The Pacific Science Center in Seattle teamed up with The Franklin Institute in Philadelphia to bring ten terracotta warriors and hundreds of other objects from the tomb stateside, as well as some objects from before and after the Qin dynasty, they personally chose on their trips to China. The show opened at the Pacific Science Center on April 8th, 2017 and will be on view until September 4th, 2017. The exhibit will then move to Philadelphia at The Franklin Institute from September 30th, 2017 until March 8th, 2018. Seattle and Philadelphia are the only two cities on the tour, so if you are eager to see the terracotta warriors and will be in the appropriate area during those time frames, this is an exhibit you do not want to miss.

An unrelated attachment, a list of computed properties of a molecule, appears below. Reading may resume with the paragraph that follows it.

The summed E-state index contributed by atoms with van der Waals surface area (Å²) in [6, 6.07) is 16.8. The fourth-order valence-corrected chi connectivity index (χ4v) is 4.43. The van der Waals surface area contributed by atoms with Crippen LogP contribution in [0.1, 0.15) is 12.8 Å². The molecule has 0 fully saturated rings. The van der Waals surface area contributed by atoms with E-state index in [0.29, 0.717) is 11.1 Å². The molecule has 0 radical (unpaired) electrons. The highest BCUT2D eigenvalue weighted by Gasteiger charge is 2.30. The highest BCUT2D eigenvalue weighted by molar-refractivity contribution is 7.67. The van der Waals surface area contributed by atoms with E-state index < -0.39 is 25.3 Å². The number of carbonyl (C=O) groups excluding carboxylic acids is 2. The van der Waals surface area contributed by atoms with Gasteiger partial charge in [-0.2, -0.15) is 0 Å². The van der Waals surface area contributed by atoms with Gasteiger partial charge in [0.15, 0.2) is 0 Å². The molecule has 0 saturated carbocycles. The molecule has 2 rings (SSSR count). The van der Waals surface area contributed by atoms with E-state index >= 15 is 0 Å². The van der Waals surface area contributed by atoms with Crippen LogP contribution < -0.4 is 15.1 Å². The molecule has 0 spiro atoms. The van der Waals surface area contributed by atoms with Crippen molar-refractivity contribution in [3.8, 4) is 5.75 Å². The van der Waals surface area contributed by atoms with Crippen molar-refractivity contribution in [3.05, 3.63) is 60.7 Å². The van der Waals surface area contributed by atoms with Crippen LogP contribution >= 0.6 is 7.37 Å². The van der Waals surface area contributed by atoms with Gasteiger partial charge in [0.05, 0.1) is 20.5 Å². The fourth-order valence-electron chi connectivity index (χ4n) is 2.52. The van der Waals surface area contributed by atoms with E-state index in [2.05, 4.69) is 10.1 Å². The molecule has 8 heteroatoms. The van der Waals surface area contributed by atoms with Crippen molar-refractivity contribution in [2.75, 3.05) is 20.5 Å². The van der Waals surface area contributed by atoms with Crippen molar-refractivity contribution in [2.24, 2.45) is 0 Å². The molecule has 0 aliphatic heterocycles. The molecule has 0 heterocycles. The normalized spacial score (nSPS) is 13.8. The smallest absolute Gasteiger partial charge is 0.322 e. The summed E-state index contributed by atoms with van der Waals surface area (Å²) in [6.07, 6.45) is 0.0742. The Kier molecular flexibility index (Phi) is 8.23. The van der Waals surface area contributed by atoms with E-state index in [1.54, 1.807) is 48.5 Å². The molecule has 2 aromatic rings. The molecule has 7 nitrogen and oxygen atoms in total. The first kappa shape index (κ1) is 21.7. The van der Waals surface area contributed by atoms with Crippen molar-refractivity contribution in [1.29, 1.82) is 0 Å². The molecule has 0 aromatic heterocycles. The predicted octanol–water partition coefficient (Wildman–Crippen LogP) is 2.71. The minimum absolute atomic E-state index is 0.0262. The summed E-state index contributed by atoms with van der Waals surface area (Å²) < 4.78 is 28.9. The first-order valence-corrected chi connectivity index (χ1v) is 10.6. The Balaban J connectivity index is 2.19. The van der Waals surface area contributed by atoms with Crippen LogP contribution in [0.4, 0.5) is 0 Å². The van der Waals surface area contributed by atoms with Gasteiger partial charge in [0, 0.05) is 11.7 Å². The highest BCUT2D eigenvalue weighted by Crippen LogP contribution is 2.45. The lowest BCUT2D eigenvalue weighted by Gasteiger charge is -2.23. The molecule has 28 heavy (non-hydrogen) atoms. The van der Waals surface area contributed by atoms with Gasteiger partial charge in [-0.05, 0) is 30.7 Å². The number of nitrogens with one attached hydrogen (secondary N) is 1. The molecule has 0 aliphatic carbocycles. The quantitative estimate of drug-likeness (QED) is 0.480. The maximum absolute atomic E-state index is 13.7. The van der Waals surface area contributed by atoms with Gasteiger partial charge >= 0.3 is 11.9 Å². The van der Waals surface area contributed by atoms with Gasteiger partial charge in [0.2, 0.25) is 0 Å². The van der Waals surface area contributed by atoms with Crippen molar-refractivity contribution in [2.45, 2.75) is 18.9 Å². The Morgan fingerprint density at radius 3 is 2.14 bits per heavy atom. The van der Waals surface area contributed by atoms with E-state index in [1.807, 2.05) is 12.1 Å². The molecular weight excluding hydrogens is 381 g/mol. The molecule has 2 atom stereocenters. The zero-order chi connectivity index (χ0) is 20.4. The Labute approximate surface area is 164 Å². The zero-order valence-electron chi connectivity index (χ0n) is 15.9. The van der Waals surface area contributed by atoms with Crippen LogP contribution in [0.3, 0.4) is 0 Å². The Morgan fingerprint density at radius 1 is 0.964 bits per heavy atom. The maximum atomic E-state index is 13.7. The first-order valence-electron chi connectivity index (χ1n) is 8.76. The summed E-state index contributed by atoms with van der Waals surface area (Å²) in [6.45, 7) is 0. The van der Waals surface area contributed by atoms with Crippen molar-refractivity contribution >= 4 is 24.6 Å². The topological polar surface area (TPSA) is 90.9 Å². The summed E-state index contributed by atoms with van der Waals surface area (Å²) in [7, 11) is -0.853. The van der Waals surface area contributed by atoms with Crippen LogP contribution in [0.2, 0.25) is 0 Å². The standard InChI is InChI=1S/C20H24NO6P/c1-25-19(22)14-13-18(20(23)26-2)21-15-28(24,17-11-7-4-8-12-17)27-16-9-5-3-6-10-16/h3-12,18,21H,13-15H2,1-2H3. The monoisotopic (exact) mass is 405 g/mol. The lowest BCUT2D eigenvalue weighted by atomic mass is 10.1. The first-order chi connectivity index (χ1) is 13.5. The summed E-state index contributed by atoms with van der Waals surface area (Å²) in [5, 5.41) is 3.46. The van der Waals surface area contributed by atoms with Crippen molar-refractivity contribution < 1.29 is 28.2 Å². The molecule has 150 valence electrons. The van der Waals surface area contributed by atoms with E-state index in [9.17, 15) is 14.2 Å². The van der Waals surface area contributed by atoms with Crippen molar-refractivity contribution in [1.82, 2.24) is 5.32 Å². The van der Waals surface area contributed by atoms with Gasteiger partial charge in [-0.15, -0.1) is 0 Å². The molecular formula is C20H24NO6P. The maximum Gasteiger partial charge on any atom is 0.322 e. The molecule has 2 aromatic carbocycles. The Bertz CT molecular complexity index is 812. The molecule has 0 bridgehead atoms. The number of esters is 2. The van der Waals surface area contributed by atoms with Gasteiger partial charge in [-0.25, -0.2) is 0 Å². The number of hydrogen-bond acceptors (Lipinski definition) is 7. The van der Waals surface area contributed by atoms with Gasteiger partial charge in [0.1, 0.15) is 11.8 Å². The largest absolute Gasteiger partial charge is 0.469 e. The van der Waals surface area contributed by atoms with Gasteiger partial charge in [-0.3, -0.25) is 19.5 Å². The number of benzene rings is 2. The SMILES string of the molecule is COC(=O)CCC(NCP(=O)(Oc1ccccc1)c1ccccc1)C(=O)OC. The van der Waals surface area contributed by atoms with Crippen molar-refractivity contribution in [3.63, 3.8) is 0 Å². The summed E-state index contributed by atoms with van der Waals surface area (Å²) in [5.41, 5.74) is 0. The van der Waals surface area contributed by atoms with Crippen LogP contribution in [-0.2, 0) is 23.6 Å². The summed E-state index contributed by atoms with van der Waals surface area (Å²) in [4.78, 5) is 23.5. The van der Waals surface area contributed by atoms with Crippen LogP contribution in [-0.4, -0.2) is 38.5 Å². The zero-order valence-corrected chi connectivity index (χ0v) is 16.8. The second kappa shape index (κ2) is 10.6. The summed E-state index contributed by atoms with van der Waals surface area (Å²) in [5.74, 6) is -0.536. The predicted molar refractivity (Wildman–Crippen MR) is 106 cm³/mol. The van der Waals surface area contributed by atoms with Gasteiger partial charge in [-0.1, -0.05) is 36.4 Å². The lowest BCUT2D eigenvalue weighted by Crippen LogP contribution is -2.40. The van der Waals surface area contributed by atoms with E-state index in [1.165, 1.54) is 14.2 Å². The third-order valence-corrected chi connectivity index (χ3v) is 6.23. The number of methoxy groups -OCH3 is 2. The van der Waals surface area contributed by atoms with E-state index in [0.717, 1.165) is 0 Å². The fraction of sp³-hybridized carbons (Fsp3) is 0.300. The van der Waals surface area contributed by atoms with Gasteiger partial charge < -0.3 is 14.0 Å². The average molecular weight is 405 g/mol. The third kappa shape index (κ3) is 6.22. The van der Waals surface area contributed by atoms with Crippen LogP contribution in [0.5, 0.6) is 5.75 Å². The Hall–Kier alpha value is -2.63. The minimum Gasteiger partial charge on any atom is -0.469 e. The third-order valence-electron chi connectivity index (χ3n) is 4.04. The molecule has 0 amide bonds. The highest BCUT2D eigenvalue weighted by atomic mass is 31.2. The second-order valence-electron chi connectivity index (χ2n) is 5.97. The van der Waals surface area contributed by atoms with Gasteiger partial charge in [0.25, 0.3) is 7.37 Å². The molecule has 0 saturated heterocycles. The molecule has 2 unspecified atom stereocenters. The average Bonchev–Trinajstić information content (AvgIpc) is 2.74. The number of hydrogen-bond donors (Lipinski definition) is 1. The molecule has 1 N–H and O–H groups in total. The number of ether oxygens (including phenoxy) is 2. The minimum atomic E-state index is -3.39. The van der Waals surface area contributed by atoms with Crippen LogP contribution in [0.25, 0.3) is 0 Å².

This exhibit was six years in the making and the work shows. Overall, I thought the exhibit does a very good job of placing the work in context historically and socially, while primarily explaining the purpose of the warriors, how they were made, and the specific members of the army they represent. The very first room plays a video explaining what the terracotta warriors are, the emperor who commissioned them, and how they were found centuries later. Once that video ends, doors open dramatically to reveal the first warrior and let you into the rest of the exhibit. The next room starts with bronze objects typically found in tombs of the wealthy, as well as some pottery artifacts for the tombs of those who were less wealthy. There is also a timeline painted on the wall comparing the history of China before, during, and after the Qin dynasty with the rest of the world. An interactive touch-screen in the timeline also lets you explore elements of the timeline more in-depth. After that, the arrangement of the room is broad, letting you see multiple artifacts and warriors at once, but keeps you on a mostly directed path.